‘You Are Eternity’ is one continuous piece of music. From the opening ‘Vibration’, each track is part of a context that is, by no mistake, overwhelming. Daniele Antezza and Giovanni Conti fully exploit the album format and – in both a sonic and creative sense – go above and beyond their handful of releases to date.
Stroboscopic Artefacts boss, Lucy, explained to me in an unpublished part of our interview that Dadub, from the very start, didn’t want this album to be pressed to vinyl, for the very outermost frequencies would be lost. This mentality, coupled with the emphasis on tension, space, depth and socio-political undertones, make the tag ‘dance music’ seem inappropriate. They have a huge vision for their project and beleive in its power to convey a message; through armageddon soundscapes and polemic Henry Waxman, Alan Greenspan and Fela Kuti samples, they have their say. Don’t expect melody: if ‘You Are Eternity’ is really inspired by ‘economics, society, politics [and] contemporary thought’, their world view is certainly bleaker than mine. These themes far outweigh any duty to functionality, and allow Dadub to experiment way past the bounds of ‘Monad VIII’ and ‘The Way To Moksha’.
It’s not functional, but ‘You Are Eternity’ is far from just atmospherics. When called upon, the pair don’t shy away from rough drum workouts, closely compressing the accumulated layers around deep and engaging percussion. A highlight comes in ‘Transfer’, the collaboration with Ninja Tune’s King Cannibal. Its slo-mo drums and crunching noise wouldn’t sound out of place in a heavy metal album, and provide one of the album’s few stop-in-your-tracks moments. ‘Life’ and ‘Circle’, the track made with Edit Select, are also prime examples. ‘Arrival’ another: it’s the first time we really see Dadub sacrifice depth, allowing a dynamically-mixed clutter of mid range frequencies to become the peak of the album’s energy, whilst punching in overdriven kicks to heighten the effect.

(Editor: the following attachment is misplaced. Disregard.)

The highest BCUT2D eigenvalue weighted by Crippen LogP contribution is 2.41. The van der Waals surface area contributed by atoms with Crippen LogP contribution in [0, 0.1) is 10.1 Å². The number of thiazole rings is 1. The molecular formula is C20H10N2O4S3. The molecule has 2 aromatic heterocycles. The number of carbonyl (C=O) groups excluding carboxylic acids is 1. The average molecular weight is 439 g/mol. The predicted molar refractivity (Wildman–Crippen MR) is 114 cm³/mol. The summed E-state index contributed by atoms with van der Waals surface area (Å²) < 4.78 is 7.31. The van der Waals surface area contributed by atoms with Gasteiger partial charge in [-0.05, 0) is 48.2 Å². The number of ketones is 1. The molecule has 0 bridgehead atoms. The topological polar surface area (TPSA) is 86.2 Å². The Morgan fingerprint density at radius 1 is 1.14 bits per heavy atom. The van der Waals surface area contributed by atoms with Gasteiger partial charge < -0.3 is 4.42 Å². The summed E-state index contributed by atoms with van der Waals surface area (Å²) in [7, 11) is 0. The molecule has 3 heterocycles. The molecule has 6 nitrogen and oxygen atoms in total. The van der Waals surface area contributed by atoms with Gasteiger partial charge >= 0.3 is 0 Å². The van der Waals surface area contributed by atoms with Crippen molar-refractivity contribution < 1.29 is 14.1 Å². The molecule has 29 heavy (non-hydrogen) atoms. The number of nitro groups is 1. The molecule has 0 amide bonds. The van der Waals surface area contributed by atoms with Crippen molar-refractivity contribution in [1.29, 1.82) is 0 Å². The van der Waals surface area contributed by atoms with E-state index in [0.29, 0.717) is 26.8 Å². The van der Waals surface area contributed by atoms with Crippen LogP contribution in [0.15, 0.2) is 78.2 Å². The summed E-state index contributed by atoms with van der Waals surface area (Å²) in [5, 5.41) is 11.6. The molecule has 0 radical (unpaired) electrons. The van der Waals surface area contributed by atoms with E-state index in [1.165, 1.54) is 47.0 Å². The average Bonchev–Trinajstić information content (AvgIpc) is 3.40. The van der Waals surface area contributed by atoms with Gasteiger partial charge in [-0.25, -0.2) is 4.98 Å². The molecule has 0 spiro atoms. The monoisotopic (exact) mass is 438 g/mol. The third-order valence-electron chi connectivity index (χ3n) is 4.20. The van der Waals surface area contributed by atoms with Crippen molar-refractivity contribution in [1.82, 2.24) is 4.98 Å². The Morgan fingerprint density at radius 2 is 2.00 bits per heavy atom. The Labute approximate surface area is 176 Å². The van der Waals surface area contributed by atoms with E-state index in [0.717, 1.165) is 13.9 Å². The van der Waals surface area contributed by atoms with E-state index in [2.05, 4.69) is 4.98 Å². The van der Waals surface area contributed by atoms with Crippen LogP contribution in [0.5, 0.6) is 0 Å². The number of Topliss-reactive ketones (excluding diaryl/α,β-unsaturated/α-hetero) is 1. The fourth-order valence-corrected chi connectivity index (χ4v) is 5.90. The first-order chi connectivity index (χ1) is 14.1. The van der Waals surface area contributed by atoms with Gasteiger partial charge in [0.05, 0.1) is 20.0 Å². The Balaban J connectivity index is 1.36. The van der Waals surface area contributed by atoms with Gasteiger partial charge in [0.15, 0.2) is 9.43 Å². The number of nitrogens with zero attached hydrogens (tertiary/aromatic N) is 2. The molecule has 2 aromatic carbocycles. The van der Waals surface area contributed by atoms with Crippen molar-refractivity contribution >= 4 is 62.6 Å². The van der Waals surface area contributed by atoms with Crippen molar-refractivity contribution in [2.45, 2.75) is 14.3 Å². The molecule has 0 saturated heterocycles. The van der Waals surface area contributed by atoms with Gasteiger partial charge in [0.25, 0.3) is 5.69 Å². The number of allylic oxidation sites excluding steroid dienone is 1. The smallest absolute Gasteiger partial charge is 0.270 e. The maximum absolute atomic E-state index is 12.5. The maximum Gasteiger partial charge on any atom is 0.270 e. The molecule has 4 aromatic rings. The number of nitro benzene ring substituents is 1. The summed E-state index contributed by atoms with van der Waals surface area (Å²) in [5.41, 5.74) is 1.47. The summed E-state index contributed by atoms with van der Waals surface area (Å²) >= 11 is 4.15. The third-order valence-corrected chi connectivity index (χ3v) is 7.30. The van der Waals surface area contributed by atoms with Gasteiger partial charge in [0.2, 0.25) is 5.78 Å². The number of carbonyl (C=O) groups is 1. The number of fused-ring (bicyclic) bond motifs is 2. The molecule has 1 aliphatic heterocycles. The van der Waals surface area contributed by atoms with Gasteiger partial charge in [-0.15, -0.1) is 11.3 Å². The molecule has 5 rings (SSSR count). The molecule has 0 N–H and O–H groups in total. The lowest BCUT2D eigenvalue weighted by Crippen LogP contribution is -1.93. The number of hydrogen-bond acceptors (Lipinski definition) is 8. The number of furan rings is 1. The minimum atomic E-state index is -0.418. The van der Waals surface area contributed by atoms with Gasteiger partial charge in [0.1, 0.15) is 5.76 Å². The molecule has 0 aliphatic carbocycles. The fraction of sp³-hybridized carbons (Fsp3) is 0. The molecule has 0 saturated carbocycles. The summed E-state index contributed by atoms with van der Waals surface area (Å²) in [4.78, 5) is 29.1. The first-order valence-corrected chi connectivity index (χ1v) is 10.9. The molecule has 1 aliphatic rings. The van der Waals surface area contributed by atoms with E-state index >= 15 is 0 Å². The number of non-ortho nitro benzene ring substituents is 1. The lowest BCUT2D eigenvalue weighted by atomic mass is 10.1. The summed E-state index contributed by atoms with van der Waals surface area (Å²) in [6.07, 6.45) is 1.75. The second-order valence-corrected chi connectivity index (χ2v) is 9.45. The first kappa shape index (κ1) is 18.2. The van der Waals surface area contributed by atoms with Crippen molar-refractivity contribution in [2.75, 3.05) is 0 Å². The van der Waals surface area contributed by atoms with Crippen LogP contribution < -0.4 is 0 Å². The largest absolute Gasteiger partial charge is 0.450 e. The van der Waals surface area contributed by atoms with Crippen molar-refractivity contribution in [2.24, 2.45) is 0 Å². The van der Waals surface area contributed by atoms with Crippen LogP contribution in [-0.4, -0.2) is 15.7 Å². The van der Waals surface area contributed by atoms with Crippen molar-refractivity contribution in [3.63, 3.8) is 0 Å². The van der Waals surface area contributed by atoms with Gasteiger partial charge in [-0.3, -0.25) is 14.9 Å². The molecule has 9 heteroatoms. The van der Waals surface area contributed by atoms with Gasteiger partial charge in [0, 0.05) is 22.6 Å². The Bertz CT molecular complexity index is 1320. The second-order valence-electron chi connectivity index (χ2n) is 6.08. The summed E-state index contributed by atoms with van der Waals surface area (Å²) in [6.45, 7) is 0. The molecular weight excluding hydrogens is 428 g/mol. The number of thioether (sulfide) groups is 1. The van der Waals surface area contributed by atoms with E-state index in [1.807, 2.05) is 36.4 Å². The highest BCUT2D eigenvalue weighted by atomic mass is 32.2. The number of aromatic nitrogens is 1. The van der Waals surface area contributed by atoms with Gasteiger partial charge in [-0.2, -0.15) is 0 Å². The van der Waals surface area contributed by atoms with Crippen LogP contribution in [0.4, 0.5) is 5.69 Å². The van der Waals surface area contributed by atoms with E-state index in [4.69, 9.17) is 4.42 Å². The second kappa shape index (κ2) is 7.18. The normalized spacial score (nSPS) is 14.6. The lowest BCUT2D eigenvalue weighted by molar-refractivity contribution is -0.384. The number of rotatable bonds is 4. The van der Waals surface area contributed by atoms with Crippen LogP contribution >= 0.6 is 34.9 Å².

Where it may lack the adventurous highs of Lucy‘s ‘Wordplay For Working Bees’ or Xhin‘s ‘Sword’, it makes up in saturated atmospherics. The absence of colour and vibrancy is notable and deliberate, emphasised in the tonal and stylistic similarities between ‘Life’ and ‘Death’. Each interlude is instead drenched in panning textures and full of natural detail. I had this balance down as a potential stumbling block, but Dadub handle it with guile and – perhaps more importantly – praiseworthy restraint.
They claim what makes the Artefacts Mastering Studio special is the emotion they leave in the music, the imperfections and the dirt. In two years spent on intricate sound design, Dadub recreate an analogue warmth, merely through DAWs and digital effects machines, and in the complex mixdown, find a potent balance between polished and murky, between technical and creative. They make the kind of music that demands an LP to fully flourish, if their records to date hadn’t already, ‘You Are Eternity’ places Dadub as high as any in Stroboscopic’s distinguished roster.
‘You Are Eternity’ is out on February 18 via Stroboscopic Artefacts.